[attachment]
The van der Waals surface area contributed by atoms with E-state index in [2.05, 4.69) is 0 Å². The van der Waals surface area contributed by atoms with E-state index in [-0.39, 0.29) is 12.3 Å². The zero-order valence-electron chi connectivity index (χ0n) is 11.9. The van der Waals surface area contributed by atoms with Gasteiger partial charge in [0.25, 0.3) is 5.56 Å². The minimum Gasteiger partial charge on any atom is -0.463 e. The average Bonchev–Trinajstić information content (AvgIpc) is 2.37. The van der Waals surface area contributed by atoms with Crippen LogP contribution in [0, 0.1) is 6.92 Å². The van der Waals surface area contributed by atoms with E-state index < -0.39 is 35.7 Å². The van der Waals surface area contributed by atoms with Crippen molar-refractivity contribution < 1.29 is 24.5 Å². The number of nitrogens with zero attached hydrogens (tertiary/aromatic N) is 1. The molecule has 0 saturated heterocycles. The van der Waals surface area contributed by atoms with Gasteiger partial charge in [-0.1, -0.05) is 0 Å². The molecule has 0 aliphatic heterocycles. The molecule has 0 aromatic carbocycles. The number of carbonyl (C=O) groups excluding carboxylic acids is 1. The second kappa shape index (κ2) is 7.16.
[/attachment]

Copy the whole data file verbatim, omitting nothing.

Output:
The van der Waals surface area contributed by atoms with E-state index in [2.05, 4.69) is 0 Å². The van der Waals surface area contributed by atoms with E-state index in [-0.39, 0.29) is 12.3 Å². The zero-order valence-electron chi connectivity index (χ0n) is 11.9. The van der Waals surface area contributed by atoms with Gasteiger partial charge in [0.25, 0.3) is 5.56 Å². The minimum Gasteiger partial charge on any atom is -0.463 e. The average Bonchev–Trinajstić information content (AvgIpc) is 2.37. The van der Waals surface area contributed by atoms with Crippen LogP contribution in [0, 0.1) is 6.92 Å². The van der Waals surface area contributed by atoms with E-state index < -0.39 is 35.7 Å². The van der Waals surface area contributed by atoms with Crippen molar-refractivity contribution < 1.29 is 24.5 Å². The number of nitrogens with zero attached hydrogens (tertiary/aromatic N) is 1. The molecule has 0 saturated heterocycles. The van der Waals surface area contributed by atoms with Gasteiger partial charge in [-0.1, -0.05) is 0 Å². The molecule has 0 aliphatic heterocycles. The molecule has 0 aromatic carbocycles. The number of carbonyl (C=O) groups excluding carboxylic acids is 1. The second kappa shape index (κ2) is 7.16.